torsdag, augusti 22, 2013

The limits of secular discourse

It is not, Smith tells us, that secular reason can’t do the job (of identifying ultimate meanings and values) we need religion to do; it’s worse; secular reason can’t do its own self-assigned job — of describing the world in ways that allow us to move forward in our projects — without importing, but not acknowledging, the very perspectives it pushes away in disdain. 
While secular discourse, in the form of statistical analyses, controlled experiments and rational decision-trees, can yield banks of data that can then be subdivided and refined in more ways than we can count, it cannot tell us what that data means or what to do with it. No matter how much information you pile up and how sophisticated are the analytical operations you perform, you will never get one millimeter closer to the moment when you can move from the piled-up information to some lesson or imperative it points to; for it doesn’t point anywhere; it just sits there, inert and empty.

tisdag, augusti 20, 2013

Om ateismens metafysik

All of which is to say (to return to where I began) that it is absurd to think that one can profess atheism in any meaningful way without thereby assenting to an entire philosophy of being, however inchoate one’s sense of it may be. The philosophical naturalist’s view of reality is not one that merely fails to find some particular object within the world that the theist imagines can be descried there; it is a very particular representation of the nature of things, entailing a vast range of purely metaphysical commitments.

Principally, it requires that one believe that the physical order, which both experience and reason say is an ensemble of ontological contingencies, can exist entirely of itself, without any absolute source of actuality. It requires also that one resign oneself to an ultimate irrationalism: For the one reality that naturalism can never logically encompass is the very existence of nature (nature being, by definition, that which already exists); it is a philosophy, therefore, surrounded, permeated, and exceeded by a truth that is always already super naturam, and yet a philosophy that one cannot seriously entertain except by scrupulously refusing to recognize this.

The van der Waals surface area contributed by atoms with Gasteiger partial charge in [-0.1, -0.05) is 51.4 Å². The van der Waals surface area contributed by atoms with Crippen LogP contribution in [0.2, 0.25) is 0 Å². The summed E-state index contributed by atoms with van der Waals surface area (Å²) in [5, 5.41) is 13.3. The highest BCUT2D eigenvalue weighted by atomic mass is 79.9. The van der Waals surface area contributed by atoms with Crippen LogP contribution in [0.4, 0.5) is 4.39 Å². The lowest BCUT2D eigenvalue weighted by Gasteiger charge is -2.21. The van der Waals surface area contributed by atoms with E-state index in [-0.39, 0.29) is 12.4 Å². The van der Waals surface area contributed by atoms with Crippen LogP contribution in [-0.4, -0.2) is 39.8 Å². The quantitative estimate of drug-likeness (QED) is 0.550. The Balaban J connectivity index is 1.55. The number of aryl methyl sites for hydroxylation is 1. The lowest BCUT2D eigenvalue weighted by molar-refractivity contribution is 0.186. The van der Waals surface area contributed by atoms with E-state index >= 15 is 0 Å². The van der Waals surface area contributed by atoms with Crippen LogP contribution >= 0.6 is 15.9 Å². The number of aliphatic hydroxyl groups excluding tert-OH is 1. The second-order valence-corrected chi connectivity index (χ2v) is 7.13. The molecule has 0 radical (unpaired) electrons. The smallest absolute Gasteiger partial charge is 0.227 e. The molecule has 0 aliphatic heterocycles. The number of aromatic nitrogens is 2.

It is the embrace of an infinite paradox: the universe understood as an “absolute contingency.” It may not amount to a metaphysics in the fullest sense, since strictly speaking it possesses no rational content—it is, after all, a belief that all things rest upon something like an original moment of magic—but it is certainly far more than the mere absence of faith.

David Bentley Hart - “God, Gods, and Fairies”

onsdag, augusti 14, 2013

Om skillnaden mellan "religiösa" och "sekulära" akademiska perspektiv

"Another rationale for intentionally integrating both knowledge about religion and religious knowledge into the discipline of sociology follows from the observation that at least some schools of thought in our discipline unapologetically begin with particular intellectual and moral locations, commitments, presuppositions, and interests; some even argue that these particular positions privilege their sociological understandings. Examples include feminist theory, Marxism, queer theory, some forms of critical theory, and projects of “real utopias.” One might ask why or how such value-committed scholarly approaches that start with particularistic intellectual and moral presuppositions are legitimate in sociology, while religious perspectives on human person and social life are a priori excluded. The uneven privileging of certain intellectual and moral positions deserves ongoing questioning and consideration. At the very least, examining such issues seriously will force sociologists to be more selfaware and self-reflexive."
Christian Smith et al., “Roundtable on the Sociology of Religion: Twenty-Three Theses on the Status of Religion in American Sociology—A Mellon Working-Group Reflection,” Journal of the American Academy of Religion (August 10, 2013), doi:10.1093/jaarel/lft052.

fredag, augusti 09, 2013

Liberalismens dilemma

[In Charles Taylor’s Sources of the Self] he contends that the ethical-political pronouncements of our modern liberal selves involve quite high, universal standards of justice and benevolence, but that our disengaged understanding of human agency leaves us with no moral sources adequate to sustain the robust enactment of those standards. In short, “high standards need strong sources”.

Stephen K. White, “Weak Ontology: Genealogy and Critical Issues,” Hedgehog Review 7, no. 2 (2005): 24.